In addition to the primary flight controls, there is, on most modern
airplanes, a group termed "secondary controls." These include trim devices
of various types, spoilers, and wing flaps.
|Trim tabs are commonly used to relieve the pilot of maintaining
continuous pressure on the primary controls when correcting for an unbalanced
flight condition resulting from changes in aerodynamic forces or weight
(Fig. 2-6). Some types also help to actuate the main control surfaces by
exerting force on the main surface, thus reducing the amount of force the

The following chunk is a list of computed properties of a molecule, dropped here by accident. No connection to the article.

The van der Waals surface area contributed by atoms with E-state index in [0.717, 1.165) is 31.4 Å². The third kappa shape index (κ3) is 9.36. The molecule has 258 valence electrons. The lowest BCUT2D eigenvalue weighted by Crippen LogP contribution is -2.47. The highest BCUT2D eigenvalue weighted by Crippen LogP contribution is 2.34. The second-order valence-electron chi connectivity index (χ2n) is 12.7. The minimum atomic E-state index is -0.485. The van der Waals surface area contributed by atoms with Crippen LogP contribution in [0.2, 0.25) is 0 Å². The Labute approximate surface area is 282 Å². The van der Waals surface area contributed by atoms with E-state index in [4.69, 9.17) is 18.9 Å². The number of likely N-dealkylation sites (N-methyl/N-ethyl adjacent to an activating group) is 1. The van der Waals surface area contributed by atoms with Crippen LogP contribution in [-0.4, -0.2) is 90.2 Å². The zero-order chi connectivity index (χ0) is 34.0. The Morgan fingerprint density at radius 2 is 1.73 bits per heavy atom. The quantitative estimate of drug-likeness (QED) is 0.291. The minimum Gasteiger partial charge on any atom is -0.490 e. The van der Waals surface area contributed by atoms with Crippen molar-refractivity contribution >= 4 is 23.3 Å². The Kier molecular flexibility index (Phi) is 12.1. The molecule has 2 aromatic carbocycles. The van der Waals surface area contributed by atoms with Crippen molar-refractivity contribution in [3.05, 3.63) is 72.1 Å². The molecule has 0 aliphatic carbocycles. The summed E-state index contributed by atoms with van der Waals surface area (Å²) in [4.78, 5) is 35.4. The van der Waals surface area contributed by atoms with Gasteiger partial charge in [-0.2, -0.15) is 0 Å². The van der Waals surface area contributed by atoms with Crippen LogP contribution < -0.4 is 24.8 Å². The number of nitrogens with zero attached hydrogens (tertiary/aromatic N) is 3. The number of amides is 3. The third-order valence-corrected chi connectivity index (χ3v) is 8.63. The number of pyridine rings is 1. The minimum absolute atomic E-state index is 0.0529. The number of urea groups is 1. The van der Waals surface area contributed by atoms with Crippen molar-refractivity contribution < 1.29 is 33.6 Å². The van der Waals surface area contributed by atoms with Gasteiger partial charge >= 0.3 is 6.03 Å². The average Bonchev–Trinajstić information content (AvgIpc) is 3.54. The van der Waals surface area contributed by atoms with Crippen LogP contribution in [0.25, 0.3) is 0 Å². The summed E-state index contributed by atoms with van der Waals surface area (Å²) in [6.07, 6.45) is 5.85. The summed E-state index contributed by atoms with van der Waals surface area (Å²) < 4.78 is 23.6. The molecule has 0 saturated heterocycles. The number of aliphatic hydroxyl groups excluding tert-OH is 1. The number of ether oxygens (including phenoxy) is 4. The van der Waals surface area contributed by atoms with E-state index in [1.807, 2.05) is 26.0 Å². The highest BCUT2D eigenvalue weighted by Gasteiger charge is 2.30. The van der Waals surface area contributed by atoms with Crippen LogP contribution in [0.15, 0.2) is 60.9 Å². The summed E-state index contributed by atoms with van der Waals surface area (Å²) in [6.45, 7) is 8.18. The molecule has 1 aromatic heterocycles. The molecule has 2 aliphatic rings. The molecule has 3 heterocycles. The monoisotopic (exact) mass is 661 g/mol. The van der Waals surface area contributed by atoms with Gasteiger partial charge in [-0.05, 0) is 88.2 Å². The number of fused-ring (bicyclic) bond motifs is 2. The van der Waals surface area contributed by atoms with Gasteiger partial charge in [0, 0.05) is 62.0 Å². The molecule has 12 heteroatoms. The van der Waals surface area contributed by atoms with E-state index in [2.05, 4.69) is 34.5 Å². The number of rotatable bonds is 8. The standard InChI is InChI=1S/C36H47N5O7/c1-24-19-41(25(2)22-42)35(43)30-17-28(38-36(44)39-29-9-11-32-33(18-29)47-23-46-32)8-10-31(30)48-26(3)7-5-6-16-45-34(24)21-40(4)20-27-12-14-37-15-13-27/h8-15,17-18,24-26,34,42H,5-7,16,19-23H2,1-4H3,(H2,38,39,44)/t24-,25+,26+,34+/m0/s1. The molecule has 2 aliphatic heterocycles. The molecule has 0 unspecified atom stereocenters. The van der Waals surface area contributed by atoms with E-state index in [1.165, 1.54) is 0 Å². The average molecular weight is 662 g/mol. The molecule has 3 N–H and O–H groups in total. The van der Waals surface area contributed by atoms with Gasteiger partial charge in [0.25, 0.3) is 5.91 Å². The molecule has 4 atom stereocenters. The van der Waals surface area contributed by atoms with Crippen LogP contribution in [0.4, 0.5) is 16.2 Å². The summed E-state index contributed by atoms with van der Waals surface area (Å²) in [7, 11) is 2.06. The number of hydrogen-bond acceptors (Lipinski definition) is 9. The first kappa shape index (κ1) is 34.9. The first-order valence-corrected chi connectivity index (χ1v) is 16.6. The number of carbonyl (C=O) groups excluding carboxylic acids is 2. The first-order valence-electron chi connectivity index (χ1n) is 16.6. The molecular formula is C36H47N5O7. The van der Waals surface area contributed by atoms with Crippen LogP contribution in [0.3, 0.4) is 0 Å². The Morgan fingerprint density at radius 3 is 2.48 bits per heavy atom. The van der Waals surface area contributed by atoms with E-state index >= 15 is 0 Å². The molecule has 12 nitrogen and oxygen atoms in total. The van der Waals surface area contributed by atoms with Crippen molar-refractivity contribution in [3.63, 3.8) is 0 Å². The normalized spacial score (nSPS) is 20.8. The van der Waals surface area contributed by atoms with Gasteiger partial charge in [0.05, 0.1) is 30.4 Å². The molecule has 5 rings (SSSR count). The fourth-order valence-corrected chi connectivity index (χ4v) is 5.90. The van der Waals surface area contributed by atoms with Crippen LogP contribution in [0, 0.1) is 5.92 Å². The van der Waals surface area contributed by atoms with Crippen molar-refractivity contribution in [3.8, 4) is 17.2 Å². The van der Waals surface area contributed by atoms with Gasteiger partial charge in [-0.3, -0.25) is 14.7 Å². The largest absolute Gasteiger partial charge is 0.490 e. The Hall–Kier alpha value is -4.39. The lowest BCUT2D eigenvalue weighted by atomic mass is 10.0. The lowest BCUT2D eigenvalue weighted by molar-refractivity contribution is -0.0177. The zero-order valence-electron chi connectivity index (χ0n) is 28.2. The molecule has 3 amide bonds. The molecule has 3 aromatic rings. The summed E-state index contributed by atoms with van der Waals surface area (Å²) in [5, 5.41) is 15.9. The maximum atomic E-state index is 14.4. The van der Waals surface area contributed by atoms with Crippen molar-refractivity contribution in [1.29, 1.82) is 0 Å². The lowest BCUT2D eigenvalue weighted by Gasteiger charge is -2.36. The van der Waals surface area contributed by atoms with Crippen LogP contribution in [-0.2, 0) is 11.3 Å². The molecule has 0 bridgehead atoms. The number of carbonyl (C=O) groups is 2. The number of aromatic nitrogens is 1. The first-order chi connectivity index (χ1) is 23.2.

pilot must exert on the controls to maneuver the airplane. The trim tab
is mounted on or attached to the primary control surfaces to provide easier
movement or better aerodynamic balance of the surfaces.
Most airplanes, except a few of the very oldest and lightest types, are equipped with trim tabs that can be controlled from the cockpit. On those other types, the tabs are manually adjustable only when the airplane is on the ground.
Spoilers, though found only on certain airplane designs and most gliders, are mounted on the upper surface of each wing. Their purpose is to spoil or disrupt the smooth flow of air over the wing to reduce the lifting force of the wing. This provides the pilot with a means of increasing the rate of descent without increasing the airplane's speed.